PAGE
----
While the Index of Small Business Optimism from the National Federation of Independent Business, a small business association, showed an increase of 0.2 points in September, that’s hardly cause for celebration. In a lot of ways, small business owners are still feeling the pinch, and they’re not happy about it. The survey, released on Tuesday, indicated that all is far from well, although there are small signs of improvement in some categories.
Those with unfilled job openings, 11%, are unchanged from August; historically this is a very weak number, according to the survey. Eight percent intend to hire more employees—this too is unchanged—but 16% plan to lay off; this is 3% more than in August.
Seasonally adjusted numbers reporting higher sales are down one point, putting the total at a negative 17%. While this is 17 points higher than the so-called bottom of the recession in June of 2009, it’s still showing that customers aren’t spending. And prices are down; this was the 22nd straight month in which more business owners said they lowered prices instead of raising them. Profit reports are also down, three points lower in September than in the preceding month, and only a net three percent, seasonally adjusted, reported raising their workers’ wages.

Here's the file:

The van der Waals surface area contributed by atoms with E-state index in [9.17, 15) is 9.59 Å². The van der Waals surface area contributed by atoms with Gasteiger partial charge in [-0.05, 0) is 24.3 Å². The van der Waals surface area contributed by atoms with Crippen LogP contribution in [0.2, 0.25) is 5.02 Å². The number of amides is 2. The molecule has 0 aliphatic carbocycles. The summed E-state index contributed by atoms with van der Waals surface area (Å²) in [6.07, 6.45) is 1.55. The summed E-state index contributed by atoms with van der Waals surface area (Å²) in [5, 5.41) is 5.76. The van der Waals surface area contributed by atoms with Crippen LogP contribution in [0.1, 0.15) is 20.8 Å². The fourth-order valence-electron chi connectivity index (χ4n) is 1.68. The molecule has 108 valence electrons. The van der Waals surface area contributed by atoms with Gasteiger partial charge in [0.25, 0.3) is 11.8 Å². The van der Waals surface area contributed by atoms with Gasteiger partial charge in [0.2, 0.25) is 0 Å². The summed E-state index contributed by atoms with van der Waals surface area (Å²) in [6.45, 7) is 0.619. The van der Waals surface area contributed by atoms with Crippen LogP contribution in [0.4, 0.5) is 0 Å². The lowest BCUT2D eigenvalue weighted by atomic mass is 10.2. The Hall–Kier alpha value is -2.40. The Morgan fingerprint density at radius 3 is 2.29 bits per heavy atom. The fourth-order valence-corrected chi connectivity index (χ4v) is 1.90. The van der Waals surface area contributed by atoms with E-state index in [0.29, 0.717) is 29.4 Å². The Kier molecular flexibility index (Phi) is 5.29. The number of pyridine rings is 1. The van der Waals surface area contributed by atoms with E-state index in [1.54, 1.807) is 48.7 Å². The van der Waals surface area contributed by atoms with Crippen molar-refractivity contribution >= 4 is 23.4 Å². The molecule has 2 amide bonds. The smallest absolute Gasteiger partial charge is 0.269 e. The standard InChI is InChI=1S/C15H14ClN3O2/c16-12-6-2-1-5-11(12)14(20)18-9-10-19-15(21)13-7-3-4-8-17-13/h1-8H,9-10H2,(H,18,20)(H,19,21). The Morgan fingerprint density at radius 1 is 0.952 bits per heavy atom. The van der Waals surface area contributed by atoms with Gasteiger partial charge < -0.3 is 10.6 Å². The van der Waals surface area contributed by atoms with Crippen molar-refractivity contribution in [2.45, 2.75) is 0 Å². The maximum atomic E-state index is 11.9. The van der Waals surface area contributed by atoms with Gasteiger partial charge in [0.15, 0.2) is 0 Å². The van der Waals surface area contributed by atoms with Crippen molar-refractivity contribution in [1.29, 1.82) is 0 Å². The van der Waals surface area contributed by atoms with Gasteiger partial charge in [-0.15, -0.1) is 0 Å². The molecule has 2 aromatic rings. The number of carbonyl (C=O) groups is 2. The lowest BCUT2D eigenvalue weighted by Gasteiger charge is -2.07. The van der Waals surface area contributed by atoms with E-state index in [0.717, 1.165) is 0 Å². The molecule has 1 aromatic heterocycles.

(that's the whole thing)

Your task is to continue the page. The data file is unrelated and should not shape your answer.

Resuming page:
According to Ian Shepherdson, chief U.S. economist for High Frequency Economics, in an analyst note, there is cause for cautious optimism: “The good news here is that the headline index is creeping higher after plunging in the wake of the stock market rollover in the spring.”
However, the bad news about small business recovery—“progress is slow and small firms remain deeply depressed, much more so than larger enterprises”—is added to by credit woes: “Credit availability is still the key problem in our view; the proportion of regular borrowers saying credit is harder to get rose 2 points to a five-month high. This is disappointing but the monthly data can be erratic.”
He adds that hiring plans are at their lowest level since November of 2009, even though the plans for capital expenditures are now at a three-month high. He concludes, “We expect a gradual improvement over the next year as banks start to lend.”